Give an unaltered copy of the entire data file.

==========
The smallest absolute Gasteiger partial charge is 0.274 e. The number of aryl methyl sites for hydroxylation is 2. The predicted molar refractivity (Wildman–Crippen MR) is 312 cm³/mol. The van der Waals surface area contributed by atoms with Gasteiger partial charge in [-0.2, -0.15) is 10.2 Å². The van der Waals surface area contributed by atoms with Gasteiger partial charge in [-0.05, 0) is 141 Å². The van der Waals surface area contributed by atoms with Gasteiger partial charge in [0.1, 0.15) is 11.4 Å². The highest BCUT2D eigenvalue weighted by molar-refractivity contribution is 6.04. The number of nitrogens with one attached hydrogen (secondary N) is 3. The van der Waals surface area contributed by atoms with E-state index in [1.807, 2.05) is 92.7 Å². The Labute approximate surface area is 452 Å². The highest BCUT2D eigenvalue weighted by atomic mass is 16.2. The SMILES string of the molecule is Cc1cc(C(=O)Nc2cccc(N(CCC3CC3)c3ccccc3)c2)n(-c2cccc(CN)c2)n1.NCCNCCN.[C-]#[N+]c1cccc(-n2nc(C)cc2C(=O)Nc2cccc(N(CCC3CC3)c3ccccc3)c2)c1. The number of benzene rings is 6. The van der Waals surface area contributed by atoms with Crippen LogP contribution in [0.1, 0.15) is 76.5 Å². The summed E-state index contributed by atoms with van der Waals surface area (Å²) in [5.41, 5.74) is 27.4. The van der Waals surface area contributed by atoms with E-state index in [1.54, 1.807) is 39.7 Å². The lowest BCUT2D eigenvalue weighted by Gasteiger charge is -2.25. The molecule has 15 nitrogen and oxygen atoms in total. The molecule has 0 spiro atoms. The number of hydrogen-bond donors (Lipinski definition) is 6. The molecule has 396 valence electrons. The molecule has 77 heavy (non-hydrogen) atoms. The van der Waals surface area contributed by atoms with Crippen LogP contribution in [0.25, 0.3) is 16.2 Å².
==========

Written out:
The smallest absolute Gasteiger partial charge is 0.274 e. The number of aryl methyl sites for hydroxylation is 2. The predicted molar refractivity (Wildman–Crippen MR) is 312 cm³/mol. The van der Waals surface area contributed by atoms with Gasteiger partial charge in [-0.2, -0.15) is 10.2 Å². The van der Waals surface area contributed by atoms with Gasteiger partial charge in [-0.05, 0) is 141 Å². The van der Waals surface area contributed by atoms with Gasteiger partial charge in [0.1, 0.15) is 11.4 Å². The highest BCUT2D eigenvalue weighted by molar-refractivity contribution is 6.04. The number of nitrogens with one attached hydrogen (secondary N) is 3. The van der Waals surface area contributed by atoms with E-state index in [1.807, 2.05) is 92.7 Å². The Labute approximate surface area is 452 Å². The highest BCUT2D eigenvalue weighted by atomic mass is 16.2. The SMILES string of the molecule is Cc1cc(C(=O)Nc2cccc(N(CCC3CC3)c3ccccc3)c2)n(-c2cccc(CN)c2)n1.NCCNCCN.[C-]#[N+]c1cccc(-n2nc(C)cc2C(=O)Nc2cccc(N(CCC3CC3)c3ccccc3)c2)c1. The number of benzene rings is 6. The van der Waals surface area contributed by atoms with Crippen LogP contribution in [0.1, 0.15) is 76.5 Å². The summed E-state index contributed by atoms with van der Waals surface area (Å²) in [5.41, 5.74) is 27.4. The van der Waals surface area contributed by atoms with E-state index in [1.54, 1.807) is 39.7 Å². The lowest BCUT2D eigenvalue weighted by Gasteiger charge is -2.25. The molecule has 15 nitrogen and oxygen atoms in total. The molecule has 0 spiro atoms. The number of hydrogen-bond donors (Lipinski definition) is 6. The molecule has 396 valence electrons. The molecule has 77 heavy (non-hydrogen) atoms. The van der Waals surface area contributed by atoms with Crippen LogP contribution in [0.25, 0.3) is 16.2 Å².